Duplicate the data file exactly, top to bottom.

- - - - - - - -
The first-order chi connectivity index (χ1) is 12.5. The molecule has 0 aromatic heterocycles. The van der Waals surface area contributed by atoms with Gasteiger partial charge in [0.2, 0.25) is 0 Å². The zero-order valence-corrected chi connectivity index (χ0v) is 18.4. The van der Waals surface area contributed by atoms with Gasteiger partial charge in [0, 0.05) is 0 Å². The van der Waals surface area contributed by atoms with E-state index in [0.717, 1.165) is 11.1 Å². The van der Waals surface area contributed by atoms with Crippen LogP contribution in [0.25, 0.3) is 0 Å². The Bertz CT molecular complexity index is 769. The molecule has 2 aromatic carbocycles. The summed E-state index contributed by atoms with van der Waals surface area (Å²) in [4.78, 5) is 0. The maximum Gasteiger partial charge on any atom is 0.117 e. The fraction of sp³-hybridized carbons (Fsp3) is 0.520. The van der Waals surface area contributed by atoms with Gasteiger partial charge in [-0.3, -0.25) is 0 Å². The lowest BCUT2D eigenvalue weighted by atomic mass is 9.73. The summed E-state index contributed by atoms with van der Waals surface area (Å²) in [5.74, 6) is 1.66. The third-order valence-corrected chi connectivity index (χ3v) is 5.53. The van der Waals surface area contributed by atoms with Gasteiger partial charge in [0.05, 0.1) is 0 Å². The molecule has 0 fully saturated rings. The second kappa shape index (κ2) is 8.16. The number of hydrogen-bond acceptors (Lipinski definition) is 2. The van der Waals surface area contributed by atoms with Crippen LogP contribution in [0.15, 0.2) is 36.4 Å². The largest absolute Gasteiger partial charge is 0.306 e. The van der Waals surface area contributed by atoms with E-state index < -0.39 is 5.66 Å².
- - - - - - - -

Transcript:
The first-order chi connectivity index (χ1) is 12.5. The molecule has 0 aromatic heterocycles. The van der Waals surface area contributed by atoms with Gasteiger partial charge in [0.2, 0.25) is 0 Å². The zero-order valence-corrected chi connectivity index (χ0v) is 18.4. The van der Waals surface area contributed by atoms with Gasteiger partial charge in [0, 0.05) is 0 Å². The van der Waals surface area contributed by atoms with E-state index in [0.717, 1.165) is 11.1 Å². The van der Waals surface area contributed by atoms with Crippen LogP contribution in [0.25, 0.3) is 0 Å². The Bertz CT molecular complexity index is 769. The molecule has 2 aromatic carbocycles. The summed E-state index contributed by atoms with van der Waals surface area (Å²) in [4.78, 5) is 0. The maximum Gasteiger partial charge on any atom is 0.117 e. The fraction of sp³-hybridized carbons (Fsp3) is 0.520. The van der Waals surface area contributed by atoms with Gasteiger partial charge in [-0.3, -0.25) is 0 Å². The lowest BCUT2D eigenvalue weighted by atomic mass is 9.73. The summed E-state index contributed by atoms with van der Waals surface area (Å²) in [5.74, 6) is 1.66. The third-order valence-corrected chi connectivity index (χ3v) is 5.53. The van der Waals surface area contributed by atoms with Gasteiger partial charge in [0.05, 0.1) is 0 Å². The molecule has 0 fully saturated rings. The second kappa shape index (κ2) is 8.16. The number of hydrogen-bond acceptors (Lipinski definition) is 2. The van der Waals surface area contributed by atoms with Crippen LogP contribution in [0.15, 0.2) is 36.4 Å². The largest absolute Gasteiger partial charge is 0.306 e. The van der Waals surface area contributed by atoms with E-state index < -0.39 is 5.66 Å².